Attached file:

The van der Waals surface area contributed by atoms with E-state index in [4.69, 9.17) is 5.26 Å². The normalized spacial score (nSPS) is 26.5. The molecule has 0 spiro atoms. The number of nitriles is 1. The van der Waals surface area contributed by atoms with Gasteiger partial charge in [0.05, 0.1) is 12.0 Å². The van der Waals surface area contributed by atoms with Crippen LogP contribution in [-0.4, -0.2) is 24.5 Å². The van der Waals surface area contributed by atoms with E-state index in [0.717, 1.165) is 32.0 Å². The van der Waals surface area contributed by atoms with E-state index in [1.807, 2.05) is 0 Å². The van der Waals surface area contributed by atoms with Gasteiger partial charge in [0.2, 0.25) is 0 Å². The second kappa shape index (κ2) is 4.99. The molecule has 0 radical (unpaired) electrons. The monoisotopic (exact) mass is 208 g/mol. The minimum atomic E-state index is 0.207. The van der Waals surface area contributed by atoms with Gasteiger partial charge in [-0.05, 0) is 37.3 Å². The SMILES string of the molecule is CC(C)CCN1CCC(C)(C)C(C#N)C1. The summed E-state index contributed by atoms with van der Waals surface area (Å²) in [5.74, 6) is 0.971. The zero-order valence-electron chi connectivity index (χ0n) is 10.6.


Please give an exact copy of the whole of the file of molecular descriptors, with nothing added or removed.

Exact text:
The van der Waals surface area contributed by atoms with E-state index in [4.69, 9.17) is 5.26 Å². The normalized spacial score (nSPS) is 26.5. The molecule has 0 spiro atoms. The number of nitriles is 1. The van der Waals surface area contributed by atoms with Gasteiger partial charge in [0.05, 0.1) is 12.0 Å². The van der Waals surface area contributed by atoms with Crippen LogP contribution in [-0.4, -0.2) is 24.5 Å². The van der Waals surface area contributed by atoms with E-state index in [0.717, 1.165) is 32.0 Å². The van der Waals surface area contributed by atoms with E-state index in [1.807, 2.05) is 0 Å². The van der Waals surface area contributed by atoms with Gasteiger partial charge in [0.2, 0.25) is 0 Å². The second kappa shape index (κ2) is 4.99. The molecule has 0 radical (unpaired) electrons. The monoisotopic (exact) mass is 208 g/mol. The minimum atomic E-state index is 0.207. The van der Waals surface area contributed by atoms with Gasteiger partial charge in [-0.05, 0) is 37.3 Å². The SMILES string of the molecule is CC(C)CCN1CCC(C)(C)C(C#N)C1. The summed E-state index contributed by atoms with van der Waals surface area (Å²) in [5.74, 6) is 0.971. The zero-order valence-electron chi connectivity index (χ0n) is 10.6.